Mansa Musa returned from his pilgrimage with architects, books and scholars in tow to build mosques and universities throughout his domain. Many of the structures he commissioned or built are still standing to this day. The most famous mosque he built is the Djinguereber Mosque. This is how he spent the vast majority of his wealth. He eventually relocated his court to Timbuktu after he had taken it over and transformed it into an internationally recognized fortified city, making it famous for trade, education and religion. So great was the impact of his journey that word spread of him and his kingdom to Europe. Spanish cartographer, Abraham Cresques, even included a drawing of Mansa Musa in the 1375 Catalan Atlas. In this drawing he is depicted seated on a gold throne, adorned in a gold crown, with a gold scepter and holding a gold nugget in his hand.

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Mansa Musa died at the age of only 57 leaving his empire to his sons, who were unable to keep it together. Gradually infighting, civil wars and attacks by the Touareg led to its weakening and eventually the smaller states seceded and the empire collapsed. Parting thoughts At the end of the day, how much can you take with you when you die? If you like, build a tomb and force your wives and servants to die alongside you… you still have only what you came into this world with. And you alone have to answer for what you did with Jesus.

The story of Mansa Musa 1 is one that gives a clear clue of what the true Afrika really is as it relates to her massive human and natural wealth. However, it is not featured as part of our story so that Afrikans can learn how to be wealth or money crazy. Not at all. As an Afrikan reading this, you have been made to look weak, unreliable, primitive, dull, unintelligent by those who think your forefathers lived on trees. But that was a lie and will never be true. For you, as an Afrikan, came from a long lineage of kings, warriors, emperors, army generals, wealthy tillers of the earth and its resources, those who the kings of other nations outside Afrika bowed to in honor and fear. And because the Afrikan blood is rich and bold, it means you are also a king, emperor, wealthy and not some aid-begging, roadside thug and compromising individual. The story of Mansa Musa 1 shows the strength of an Afrikan who led an empire that conquered many lands, built institutes of worship and learning, a true Afrikan indeed. But let me tell you what this means. The entire story of Mansa Musa 1 is just a shadow compared to that of the coming King, Who, as a stone rejected by men in the days of His flesh, will cut out a stone without hands, set it up on the earth as a mountain and will bring to an end the kingdoms of this world. I speak of Christ, the King. For of the increase of His government and peace there will be no end, for upon the throne of David His father shall He sit and over His kingdom, shall He reign, to order it and establish it with judgment and justice, from this time forward, even forever. Be ready!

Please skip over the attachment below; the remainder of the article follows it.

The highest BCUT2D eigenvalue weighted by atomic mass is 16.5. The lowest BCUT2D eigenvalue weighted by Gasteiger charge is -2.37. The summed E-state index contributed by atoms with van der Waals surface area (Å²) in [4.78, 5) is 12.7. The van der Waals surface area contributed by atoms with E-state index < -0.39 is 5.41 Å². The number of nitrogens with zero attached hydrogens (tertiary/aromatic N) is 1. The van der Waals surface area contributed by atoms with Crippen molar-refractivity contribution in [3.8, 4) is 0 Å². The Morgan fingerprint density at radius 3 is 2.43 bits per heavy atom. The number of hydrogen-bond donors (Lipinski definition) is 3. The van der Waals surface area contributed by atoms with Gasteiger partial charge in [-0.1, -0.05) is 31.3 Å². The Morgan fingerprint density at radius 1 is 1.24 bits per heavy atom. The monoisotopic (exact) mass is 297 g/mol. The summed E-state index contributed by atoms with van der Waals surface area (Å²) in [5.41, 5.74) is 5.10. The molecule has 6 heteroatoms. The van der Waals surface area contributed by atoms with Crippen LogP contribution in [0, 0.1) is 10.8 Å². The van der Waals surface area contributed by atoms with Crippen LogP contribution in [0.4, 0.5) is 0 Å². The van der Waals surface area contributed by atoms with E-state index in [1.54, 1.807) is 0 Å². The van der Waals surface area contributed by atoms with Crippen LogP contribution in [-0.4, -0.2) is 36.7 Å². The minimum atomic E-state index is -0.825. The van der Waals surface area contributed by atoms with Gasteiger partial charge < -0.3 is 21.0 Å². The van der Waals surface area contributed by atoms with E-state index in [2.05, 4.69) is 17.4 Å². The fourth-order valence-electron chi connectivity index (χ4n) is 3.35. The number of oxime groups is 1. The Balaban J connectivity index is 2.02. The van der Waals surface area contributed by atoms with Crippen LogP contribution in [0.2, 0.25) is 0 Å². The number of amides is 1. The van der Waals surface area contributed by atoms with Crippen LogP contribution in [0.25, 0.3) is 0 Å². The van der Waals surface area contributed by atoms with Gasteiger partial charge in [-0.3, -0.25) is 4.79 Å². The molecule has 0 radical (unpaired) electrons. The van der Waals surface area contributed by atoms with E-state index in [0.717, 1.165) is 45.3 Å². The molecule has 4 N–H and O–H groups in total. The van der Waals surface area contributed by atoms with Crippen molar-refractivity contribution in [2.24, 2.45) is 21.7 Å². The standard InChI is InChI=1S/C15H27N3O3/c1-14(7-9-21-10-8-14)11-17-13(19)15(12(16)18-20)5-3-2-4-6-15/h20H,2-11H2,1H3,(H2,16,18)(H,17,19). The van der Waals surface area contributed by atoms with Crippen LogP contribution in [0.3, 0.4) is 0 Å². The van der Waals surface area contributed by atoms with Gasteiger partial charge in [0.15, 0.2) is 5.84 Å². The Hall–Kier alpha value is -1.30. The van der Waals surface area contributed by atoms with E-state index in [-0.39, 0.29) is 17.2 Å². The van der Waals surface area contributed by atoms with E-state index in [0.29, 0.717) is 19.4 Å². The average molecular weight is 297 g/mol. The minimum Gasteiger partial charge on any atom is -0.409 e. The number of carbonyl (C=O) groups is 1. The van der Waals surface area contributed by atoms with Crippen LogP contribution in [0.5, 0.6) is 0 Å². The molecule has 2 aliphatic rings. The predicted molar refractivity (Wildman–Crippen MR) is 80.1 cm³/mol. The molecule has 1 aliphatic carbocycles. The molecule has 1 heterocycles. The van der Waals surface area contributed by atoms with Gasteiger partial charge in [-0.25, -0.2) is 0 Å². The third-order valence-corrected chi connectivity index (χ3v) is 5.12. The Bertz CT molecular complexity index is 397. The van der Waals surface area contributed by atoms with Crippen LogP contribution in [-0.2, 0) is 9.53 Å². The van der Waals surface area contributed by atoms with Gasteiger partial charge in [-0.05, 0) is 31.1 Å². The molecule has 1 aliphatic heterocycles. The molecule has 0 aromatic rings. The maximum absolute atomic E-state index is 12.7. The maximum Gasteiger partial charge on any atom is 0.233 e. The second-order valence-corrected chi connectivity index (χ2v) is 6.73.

For counsel and wisdom to live in this age of the end of time, please use the contacts below: